There are various reasons why I choose the subjects I write about. Sometimes I'm asked to do a story, sometimes I meet someone who sang with a group, sometimes I find a particular song interesting and realize I know nothing about the singer, and sometimes I really like some or all of the singer's output and decide to find out more.
This last reason is why I looked into the life of Ervin "Big Boy" Groves. I've always loved "I Gotta New Car"; later on, I discovered "You Can't Beat The Horses" and "Traffic Ticket". So I started researching Big Boy and found that it's amazing how much information doesn't exist about his musical career. I think that, for the first time, I've found out more about a singer's personal life than about his musical one.
Groves was essentially a pianist and bandleader (who mostly talked his vocals), but, except for Roland Mitchell and "Guitar Red" (mentioned on record labels), not one of the members of his band was ever named. Band singers were Little Margie and Little Eve, both with no last names. There was a female group, the Grovettes, but they were never identified either (although it's reasonable to suspect that Little Margie and Little Eve were members).
Here we go.
Perry Ervin Minor Groves, Jr. was born on January 20, 1927 in Muskogee, Oklahoma. By 1940, his parents had relocated to San Diego, California and Ervin (he never seemed to use the "Perry") was living with his grandparents in Tulsa. Grandpa Perry Decate Matthew Groves had been in Company H of the 51st Iowa Infantry during the Spanish American War. (I'm guessing you needed to know that.)
In the early 1940s, Ervin joined his parents, attending junior high school in La Jolla, in San Diego County, where he began playing the trombone. [At the time, San Diego directories covered La Jolla also.] He attended San Diego High School, but there's no photo of him in the school's 1945 yearbook; it just lists his name under "Other Graduates".
When he registered for the draft in 1945, his home was in La Jolla. Drafted on September 18 of that year, he was sent to Japan, where he formed a Special Services band and began learning the piano, as well as how to arrange music. Upon his discharge from the army (on January 29, 1947), he enrolled at San Diego City College to study music. After that, it was the La Jolla Art Conservatory (since he also had artistic talent) and the Westlake College Of Music.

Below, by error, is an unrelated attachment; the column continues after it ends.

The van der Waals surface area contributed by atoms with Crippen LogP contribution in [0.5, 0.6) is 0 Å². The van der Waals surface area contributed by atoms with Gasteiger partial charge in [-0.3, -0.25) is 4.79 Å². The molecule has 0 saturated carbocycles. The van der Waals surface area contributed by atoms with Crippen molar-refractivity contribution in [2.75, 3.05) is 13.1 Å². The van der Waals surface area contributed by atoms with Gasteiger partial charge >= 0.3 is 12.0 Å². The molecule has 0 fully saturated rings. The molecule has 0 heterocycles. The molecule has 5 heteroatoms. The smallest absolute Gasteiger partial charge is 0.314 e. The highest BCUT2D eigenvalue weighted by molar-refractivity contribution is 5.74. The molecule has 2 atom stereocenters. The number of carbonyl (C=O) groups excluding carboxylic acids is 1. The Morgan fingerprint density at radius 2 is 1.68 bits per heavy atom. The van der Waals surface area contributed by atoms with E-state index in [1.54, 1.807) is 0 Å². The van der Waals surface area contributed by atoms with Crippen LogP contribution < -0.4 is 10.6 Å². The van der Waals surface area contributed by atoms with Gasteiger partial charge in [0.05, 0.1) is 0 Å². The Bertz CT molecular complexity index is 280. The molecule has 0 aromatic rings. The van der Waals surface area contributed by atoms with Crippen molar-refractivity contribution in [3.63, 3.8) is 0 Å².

Supposedly he'd written a tune (title unknown) that had won first prize on Peter Potter's "Search For A Song" program on KNXT-TV. I don't know what year that was, but probably 1954.
By early 1955 he'd formed his own band and had written "I Gotta New Car" (which, I'm sure, pleased the Westlake College Of Music no end). Both this and "Midnight Special" (another song he wrote) were released on Leiber & Stoller's Spark Records in late April. He was now "Big Boy Groves".
There's a female group backing him on "Midnight Special" (presumably his Grovettes) and a male group on "I Gotta New Car". All these years we've thought that they were the Robins and that the recordings were actually done for Spark.
However, I asked Mike Stoller what he could remember about Big Boy Groves and I got this surprising answer: Spark licensed the sides (he couldn't remember from whom) and they never even met Groves. He furthermore said, "I really don’t think it sounds like the Robins." This means that, even though the Groves master numbers are contiguous with the Robins' "I Love Paris", "Smokey Joe's Cafe", "Whadaya Want", and "If Teardrops Were Kisses" (all done at a session overseen by Leiber & Stoller), it's not the Robins on the song, and, like most other things about personnel on Big Boy Groves recordings, the group remains a mystery. (It turns out that, for reasons long forgotten, Spark master numbers weren't issued chronologically.)
The record was reviewed in the May 7 Cash Box. Midnight Special got a C+: "Big Boy Groves and his band etch a middle tempo blues about the midnight train that took his girl away. A rhythmic jump dance item." I Gotta New Car received a "B": "Big Boy Groves has a cute jump ditty on this side. Groves tells of the financial woes of owning a new car on a small salary. Some great lines in the lyric." The punch line, of course, was his vow that "Next time I buy a car, I'm gonna get one that I can afford. And when I say 'afford', I mean 'a Ford'."